BOSTON — Tunisia garnered international attention for sparking the Arab spring back in 2011. That year, the government was led by now-imprisoned and exiled former president Zine El Abidine Ben Ali. Protests began after Mohamed Bouazizi, a street vendor, set himself on fire in front of a government building as a form of protest after receiving harassment from a police officer. After his death, protests began all over the country over a wide range of policy issues: women’s rights, police harassment, economic failure and, particularly, the massive unemployment rate.
Six years later, Tunisians are again taking to the streets to protest the government over the severe unemployment which has actually increased since the Arab Spring. Here are the three things you need to know about the crippling unemployment in Tunisia.
- Youth unemployment is double the national average.
The Tunisian unemployment rate is currently 15.3 percent, up from 13 percent in 2010. Unfortunately, youth unemployment is more than double the national rate at 37.6 percent.
The youth in Tunisia are the most educated in the nation, able to take advantage of the most recent changes in the education system, which has become more readily available for both men and women. The severe unemployment in Tunisia currently affects 629,600 people and counting — 236,800 of which are graduates from higher education institutes. That rate also differs for men and women, with 40 percent of female youth unemployed and 19 percent of male youth males unemployed.
In January of 2017, protests led by the unemployed youth began springing up in different cities, beginning in a town west of Kasserine, and having since spread nationwide.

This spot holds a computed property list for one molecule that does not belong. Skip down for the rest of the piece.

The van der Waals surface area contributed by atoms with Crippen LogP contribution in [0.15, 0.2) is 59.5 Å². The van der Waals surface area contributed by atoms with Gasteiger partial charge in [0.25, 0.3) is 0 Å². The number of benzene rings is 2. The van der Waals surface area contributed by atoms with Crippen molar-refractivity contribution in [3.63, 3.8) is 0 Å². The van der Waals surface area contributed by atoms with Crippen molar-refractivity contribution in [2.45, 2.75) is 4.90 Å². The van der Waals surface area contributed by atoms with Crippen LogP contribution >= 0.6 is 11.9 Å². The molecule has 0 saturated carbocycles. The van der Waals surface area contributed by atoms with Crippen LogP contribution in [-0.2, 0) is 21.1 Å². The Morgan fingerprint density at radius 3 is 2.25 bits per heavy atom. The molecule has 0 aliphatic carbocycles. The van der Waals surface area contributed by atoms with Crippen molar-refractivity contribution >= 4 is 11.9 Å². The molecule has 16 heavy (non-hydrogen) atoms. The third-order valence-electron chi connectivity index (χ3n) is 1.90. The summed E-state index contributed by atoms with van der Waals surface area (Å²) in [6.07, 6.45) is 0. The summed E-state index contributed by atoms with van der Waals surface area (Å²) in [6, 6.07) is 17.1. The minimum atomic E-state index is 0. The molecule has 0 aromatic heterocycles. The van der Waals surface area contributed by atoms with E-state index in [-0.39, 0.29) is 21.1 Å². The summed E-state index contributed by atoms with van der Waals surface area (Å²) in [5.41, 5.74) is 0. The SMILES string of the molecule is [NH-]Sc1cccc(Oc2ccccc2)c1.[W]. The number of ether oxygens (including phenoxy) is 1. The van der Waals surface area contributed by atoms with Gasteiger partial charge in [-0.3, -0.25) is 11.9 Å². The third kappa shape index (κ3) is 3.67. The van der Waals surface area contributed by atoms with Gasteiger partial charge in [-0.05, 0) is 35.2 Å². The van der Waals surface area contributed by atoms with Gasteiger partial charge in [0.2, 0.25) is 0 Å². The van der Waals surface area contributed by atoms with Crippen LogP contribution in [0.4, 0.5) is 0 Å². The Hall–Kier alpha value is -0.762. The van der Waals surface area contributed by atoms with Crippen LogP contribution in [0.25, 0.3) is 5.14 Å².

- Suicide as a sign of protest has resurfaced.
In Kasserine, one of the cities hit the worst by the economic hardships, the unemployment rate is 30 percent. The restlessness of citizens has become increasingly violent with protestors killing a policeman by overturning a police car while the officer was inside.
Mirroring the protest of Mohamed Bouazizi, many protestors have used suicide as a form of symbolic protest to the severe unemployment in Tunisia. According to Al Jazeera, “Anger erupted after the death of a 28-year-old unemployed man who was electrocuted when he climbed a power pole while protesting in the central town of Kasserine.”
Shortly after, protests in solidarity with the deaths were held in Tunis, the nation’s capital, along with Sidi Bouzida and Gafa, another city where the unemployment rates have reached 30 percent.
- The new president and economic reform bill could have a big impact.
In December 2014, Tunisia welcomed a new president, Beji Caid Essebsi, the third person to rule since the country’s independence after the 23-year reign of Ben Ali.
In December of 2016, the parliament approved a new $14 billion budget for a new economic reform plan that went into action January 1, 2017. The reform plan will revise income tax to help the lower class, place a halt on all public sector hiring aside from security forces and increase transparency within banking so that banks are held more accountable.
Although the new budget is aimed at stimulating the economy in the interest of citizens, unrest remains because of the severe unemployment in Tunisia.
With the help of its more progressive president, Tunisia’s economic reform presents difficulties within its transitional period but holds bigger hopes for the future.
– Maria Rodriguez